Lawmakers with gun control in mind only think of the possibilities to make it more difficult to produce the firearms that Americans want to buy. California instituted a microstamping requirement that requires every new handgun introduced to the state to be capable of transferring a unique alphanumeric code from the firing pin to a cartridge primer. Even the patent-holder of that technology admitted during testimony that his “technology” is unreliable. And, even if it did work, the code can be easily defeated by criminals by simply running a nail file over the tip of the firing pin or by swapping out the firing pin which can be done in seconds with many models.
California’s love affair with this impossible technological requirement has resulted in a dwindling number of handguns approved for sale in California. The number of handguns approved for sale has been cut by more than half since it was certified by then-Attorney General Kamala Harris in 2013.
Some products are packaged with RFID emitters, including those found at firearm retailers. They are used solely as an internal inventory tracking tool. NSSF’s position can be summarized simply as “Turn It Off, Take It Off at the Checkout Counter.” No personal information about the consumer purchasing a firearm or ammunition product should be electronically retained or stored by the merchant through the use of an RFID device affixed to the product or its packaging. Based on a knowledge and understanding of its consumers, the firearm and ammunition industry believes that this is the only acceptable solution to mitigate the potential invasion of privacy. The simple action of “turning off” the RFID tag coupled with physically “taking it off” the product at the point of sale is essential to ensure consumers’ rights.
Solution in Search of a Problem
Maryland’s proposed requirement tests the bounds of ludicrous. If an embedded tracker could be fixed, it would need to be powered, which begs the question of ensuring how it would be tamperproof. If this technology would rely on passive-emissions like RFID, it would still be impossible to fix to a frame or receiver that would be considered tamperproof.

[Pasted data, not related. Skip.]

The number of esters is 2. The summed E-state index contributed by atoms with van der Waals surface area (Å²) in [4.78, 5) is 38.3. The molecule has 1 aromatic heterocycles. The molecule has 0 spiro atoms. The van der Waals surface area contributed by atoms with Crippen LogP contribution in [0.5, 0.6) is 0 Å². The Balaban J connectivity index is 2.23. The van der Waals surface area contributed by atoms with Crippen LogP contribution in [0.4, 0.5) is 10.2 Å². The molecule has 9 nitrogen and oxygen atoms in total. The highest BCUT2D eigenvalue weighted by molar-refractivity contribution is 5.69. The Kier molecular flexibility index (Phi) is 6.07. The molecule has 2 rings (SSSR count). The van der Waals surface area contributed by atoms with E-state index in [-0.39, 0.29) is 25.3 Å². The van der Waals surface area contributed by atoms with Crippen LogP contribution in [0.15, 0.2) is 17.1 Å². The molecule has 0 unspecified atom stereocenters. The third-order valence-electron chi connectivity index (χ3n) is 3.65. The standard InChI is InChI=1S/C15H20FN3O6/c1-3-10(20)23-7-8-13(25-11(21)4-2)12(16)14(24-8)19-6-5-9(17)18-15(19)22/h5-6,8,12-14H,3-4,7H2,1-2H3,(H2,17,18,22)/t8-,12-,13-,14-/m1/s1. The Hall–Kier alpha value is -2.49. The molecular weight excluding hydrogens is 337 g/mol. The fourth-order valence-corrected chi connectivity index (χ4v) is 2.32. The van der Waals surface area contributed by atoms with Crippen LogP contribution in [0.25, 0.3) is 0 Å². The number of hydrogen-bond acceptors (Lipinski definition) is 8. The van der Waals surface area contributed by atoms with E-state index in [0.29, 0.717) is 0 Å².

There is already a simple solution to this issue that’s already in place. Each and every firearm produced for commercial sale is required to have a unique identifier. It’s called a serial number. It’s also already illegal for anyone to tamper with that serial number in a manner that would make it illegible.
Legislative proposals like this could be laughed off as unserious, just one-off attempts to score political points. The technology doesn’t exist and there’s no foreseeable way to create this sort of reliable embedded tracker that could withstand the pressures and energy created and harnessed by a firearm. This is one of the key technological reasons why authorized-user recognition technology has not been successfully developed.
No one in the firearm manufacturing world is laughing, though. This is demonstrative of just how far antigun lawmakers will go to eliminate Second Amendment rights – even at the cost of privacy and Constitutional rights of those who lawfully own firearms.
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Don’t Believe the Hype. Smart Gun Tech Still Not Ready for Primetime